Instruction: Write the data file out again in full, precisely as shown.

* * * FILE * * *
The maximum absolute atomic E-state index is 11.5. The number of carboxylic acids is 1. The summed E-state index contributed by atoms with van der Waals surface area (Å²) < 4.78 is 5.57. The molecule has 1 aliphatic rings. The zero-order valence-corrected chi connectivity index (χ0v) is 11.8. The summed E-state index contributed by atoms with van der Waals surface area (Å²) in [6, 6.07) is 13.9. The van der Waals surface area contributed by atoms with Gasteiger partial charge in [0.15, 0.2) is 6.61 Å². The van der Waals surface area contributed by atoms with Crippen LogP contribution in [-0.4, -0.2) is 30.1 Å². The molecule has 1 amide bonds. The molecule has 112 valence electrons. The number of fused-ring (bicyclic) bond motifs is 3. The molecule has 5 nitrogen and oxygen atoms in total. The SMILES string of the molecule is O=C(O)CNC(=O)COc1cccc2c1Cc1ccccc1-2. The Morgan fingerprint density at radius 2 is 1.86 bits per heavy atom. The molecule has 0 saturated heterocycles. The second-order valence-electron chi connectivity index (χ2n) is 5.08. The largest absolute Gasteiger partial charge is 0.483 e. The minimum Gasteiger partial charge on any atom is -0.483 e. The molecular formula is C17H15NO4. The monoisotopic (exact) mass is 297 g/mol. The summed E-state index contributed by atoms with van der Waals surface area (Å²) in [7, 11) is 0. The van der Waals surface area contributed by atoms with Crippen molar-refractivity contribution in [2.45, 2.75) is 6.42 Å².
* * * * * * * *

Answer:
The maximum absolute atomic E-state index is 11.5. The number of carboxylic acids is 1. The summed E-state index contributed by atoms with van der Waals surface area (Å²) < 4.78 is 5.57. The molecule has 1 aliphatic rings. The zero-order valence-corrected chi connectivity index (χ0v) is 11.8. The summed E-state index contributed by atoms with van der Waals surface area (Å²) in [6, 6.07) is 13.9. The van der Waals surface area contributed by atoms with Gasteiger partial charge in [0.15, 0.2) is 6.61 Å². The van der Waals surface area contributed by atoms with Crippen LogP contribution in [-0.4, -0.2) is 30.1 Å². The molecule has 1 amide bonds. The molecule has 112 valence electrons. The number of fused-ring (bicyclic) bond motifs is 3. The molecule has 5 nitrogen and oxygen atoms in total. The SMILES string of the molecule is O=C(O)CNC(=O)COc1cccc2c1Cc1ccccc1-2. The Morgan fingerprint density at radius 2 is 1.86 bits per heavy atom. The molecule has 0 saturated heterocycles. The second-order valence-electron chi connectivity index (χ2n) is 5.08. The largest absolute Gasteiger partial charge is 0.483 e. The minimum Gasteiger partial charge on any atom is -0.483 e. The molecular formula is C17H15NO4. The monoisotopic (exact) mass is 297 g/mol. The summed E-state index contributed by atoms with van der Waals surface area (Å²) in [7, 11) is 0. The van der Waals surface area contributed by atoms with Crippen molar-refractivity contribution in [2.45, 2.75) is 6.42 Å².